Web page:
They collect old photographs of couples because the subjects usually appear unhappy, and they think that it’s funny.
For the same reason “Carlton the Butler” – a creepy, zombie-eyed porcelain statuette – greets all houseguests. “And you never know what he may offer you on his silver tray,” said Elmer Murphy, co-owner of the recently recognized property along Main Street in the North Wheeling section of Wheeling. “And why not? He starts a lot of conversations when we have people over.”
Murphy and Harry Sprowls adopted that “Why not?” attitude in the mid-2000s, and the pair purchased and restored four Wheeling properties since beginning on the corner of Echo Terrace and Edgwood Street in the Woodsdale section of Wheeling in 2005. The second was the Etz Mansion at the tippy-top of the Edgwood Club, and the third was a condominium within the Virginia Apartments.
“When there’s nothing left to tinker with, Harry gets bored with the house,” Murphy explained. “This house has time left, though. Visually, it was a disaster, and we’re far from finished. But that’s OK because we really like the North Wheeling neighborhood.
“There’s a good feel here, and more and more people are buying the houses and doing what needs to be done,” he said. “The people who live here now are looking out for each other, and we’re seeing more of the historic houses being bought and worked on.”
“This house was in pretty good shape, but it did need a lot cosmetic work,” said Sprowls, who worked full-time at Lowe’s in Centre Wheeling. “And there were very few electric outlets, especially on the second floor.”
Elmer and Harry were two of the property owners who were presented historical-marker plaques by the Wheeling Historical Landmarks Commission two weeks ago. The program is separate from the National Register of Historical Places, and the initiative is an effort to recognize Wheeling buildings that are at least 50 years old and score well in the categories of architectural value, maintenance, and historical value.
The Landmarks Commission plans for recognizing such structures will continue with the acceptance of owners’ applications in order to preserve the history for future generations. The plaques will be presented twice per year, and those interested parties can download the application from the City’s website: (http://www.wheelingwv.gov/uploads/04-04-14_8e_PlaqueApplication2014.pdf).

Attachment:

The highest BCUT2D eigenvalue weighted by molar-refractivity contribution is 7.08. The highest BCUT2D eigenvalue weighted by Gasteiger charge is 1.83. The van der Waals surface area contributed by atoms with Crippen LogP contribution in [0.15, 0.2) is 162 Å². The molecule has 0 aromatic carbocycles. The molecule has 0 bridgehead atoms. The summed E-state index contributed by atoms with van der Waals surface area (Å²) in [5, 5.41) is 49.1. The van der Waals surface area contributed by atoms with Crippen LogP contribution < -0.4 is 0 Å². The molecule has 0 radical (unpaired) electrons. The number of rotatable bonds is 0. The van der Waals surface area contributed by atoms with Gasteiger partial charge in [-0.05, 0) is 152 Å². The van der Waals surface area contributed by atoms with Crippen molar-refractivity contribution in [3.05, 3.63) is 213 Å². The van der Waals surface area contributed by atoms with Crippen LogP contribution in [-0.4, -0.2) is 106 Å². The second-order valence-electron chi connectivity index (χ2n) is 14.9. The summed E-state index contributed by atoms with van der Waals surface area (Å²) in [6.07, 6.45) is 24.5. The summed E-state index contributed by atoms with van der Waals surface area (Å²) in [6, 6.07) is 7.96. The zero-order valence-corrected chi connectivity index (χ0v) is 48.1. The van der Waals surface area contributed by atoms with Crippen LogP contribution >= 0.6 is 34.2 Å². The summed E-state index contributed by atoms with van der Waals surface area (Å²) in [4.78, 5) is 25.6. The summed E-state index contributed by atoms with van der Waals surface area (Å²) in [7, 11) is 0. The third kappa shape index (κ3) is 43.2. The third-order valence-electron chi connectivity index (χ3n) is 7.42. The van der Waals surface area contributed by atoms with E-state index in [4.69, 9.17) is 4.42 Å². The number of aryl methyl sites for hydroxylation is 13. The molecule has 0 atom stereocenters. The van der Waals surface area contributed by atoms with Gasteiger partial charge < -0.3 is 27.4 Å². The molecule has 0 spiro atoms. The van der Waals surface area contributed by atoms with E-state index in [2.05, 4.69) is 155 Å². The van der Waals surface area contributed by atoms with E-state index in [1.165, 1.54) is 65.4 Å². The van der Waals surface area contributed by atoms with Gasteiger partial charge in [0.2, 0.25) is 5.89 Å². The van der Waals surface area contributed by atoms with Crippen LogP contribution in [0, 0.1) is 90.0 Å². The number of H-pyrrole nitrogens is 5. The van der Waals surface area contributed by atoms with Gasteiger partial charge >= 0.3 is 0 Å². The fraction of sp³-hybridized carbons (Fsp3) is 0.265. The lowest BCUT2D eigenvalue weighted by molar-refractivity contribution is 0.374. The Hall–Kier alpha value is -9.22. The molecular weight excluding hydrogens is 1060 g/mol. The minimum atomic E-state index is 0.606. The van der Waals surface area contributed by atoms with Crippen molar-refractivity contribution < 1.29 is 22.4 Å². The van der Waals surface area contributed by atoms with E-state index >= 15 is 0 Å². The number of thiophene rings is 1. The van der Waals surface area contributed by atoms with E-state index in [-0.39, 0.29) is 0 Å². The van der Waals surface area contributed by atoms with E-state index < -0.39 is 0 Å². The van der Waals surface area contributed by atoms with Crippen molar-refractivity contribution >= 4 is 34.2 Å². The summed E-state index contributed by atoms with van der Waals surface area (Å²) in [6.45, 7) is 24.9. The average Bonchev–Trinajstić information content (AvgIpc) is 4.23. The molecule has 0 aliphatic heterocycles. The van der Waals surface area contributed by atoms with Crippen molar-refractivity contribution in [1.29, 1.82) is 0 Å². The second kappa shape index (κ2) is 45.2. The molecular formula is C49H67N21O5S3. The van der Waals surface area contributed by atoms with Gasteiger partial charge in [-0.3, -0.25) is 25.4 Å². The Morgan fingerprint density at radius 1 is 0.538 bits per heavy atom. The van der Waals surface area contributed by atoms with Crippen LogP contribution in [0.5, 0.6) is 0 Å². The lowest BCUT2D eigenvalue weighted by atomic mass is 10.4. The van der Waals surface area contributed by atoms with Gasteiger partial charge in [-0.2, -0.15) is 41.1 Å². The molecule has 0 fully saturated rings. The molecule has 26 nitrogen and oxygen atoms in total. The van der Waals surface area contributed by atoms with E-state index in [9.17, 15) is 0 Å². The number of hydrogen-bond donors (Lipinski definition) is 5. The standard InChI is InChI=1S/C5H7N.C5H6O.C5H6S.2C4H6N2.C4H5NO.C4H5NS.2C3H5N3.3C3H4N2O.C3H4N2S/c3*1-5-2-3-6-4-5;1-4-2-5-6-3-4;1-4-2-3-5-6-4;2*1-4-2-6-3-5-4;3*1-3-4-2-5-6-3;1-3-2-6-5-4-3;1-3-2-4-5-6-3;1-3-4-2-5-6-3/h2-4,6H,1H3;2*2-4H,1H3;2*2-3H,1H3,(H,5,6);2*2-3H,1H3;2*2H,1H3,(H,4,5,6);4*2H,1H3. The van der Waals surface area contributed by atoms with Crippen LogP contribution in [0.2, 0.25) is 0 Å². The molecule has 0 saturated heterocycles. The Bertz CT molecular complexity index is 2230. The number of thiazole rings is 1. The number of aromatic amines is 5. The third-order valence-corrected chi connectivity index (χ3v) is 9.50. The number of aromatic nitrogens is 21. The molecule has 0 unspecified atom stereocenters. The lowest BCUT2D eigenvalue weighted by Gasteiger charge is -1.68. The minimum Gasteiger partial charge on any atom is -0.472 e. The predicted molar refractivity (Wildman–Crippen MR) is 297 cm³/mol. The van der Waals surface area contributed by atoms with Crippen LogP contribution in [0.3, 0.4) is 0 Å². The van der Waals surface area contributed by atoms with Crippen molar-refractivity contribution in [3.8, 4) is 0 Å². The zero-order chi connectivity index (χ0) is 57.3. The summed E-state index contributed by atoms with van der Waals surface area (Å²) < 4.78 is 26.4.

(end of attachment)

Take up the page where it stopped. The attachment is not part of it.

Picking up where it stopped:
“Elmer and Harry truly care about preserving Wheeling’s past through restoring the homes that they have,” said Jeremy Morris, executive director of the Wheeling National Heritage Area Corp. “As a fellow resident of North Wheeling, I don’t want to see them go anywhere once they finish their house because they are great neighbors to have.
“The best part about what they have done so far with the homes they’ve owned is that they’ve gone about each project very realistically,” Morris continued. “There are some folks with the best intentions in mind, but they buy up too much property without the abilities to do anything about them for a number of years.”
The Skelton and The Skin.
Harry is the bone doctor. He’s the plumbing-electrical-HVAC-foundation guy.
Elmer takes care of the cosmetics. He paints the pig all the way back to its originally intended beauty. The furniture is ornate, the décor is aged, and the accessories are appropriate. It’s about getting back to the original.
“We’ve done all of the research on the property and why it was built in the way it was built,” Murphy said. “This lot was first deeded in 1866, and then construction started in 1886. In 1900, the house was completed.”
The dwelling is not supported by pillars but instead long support walls in the basement, Sprowls pointed out. There’s a double-furnace, an extensive breaker box, and a large “tinkering room” on the bottom level.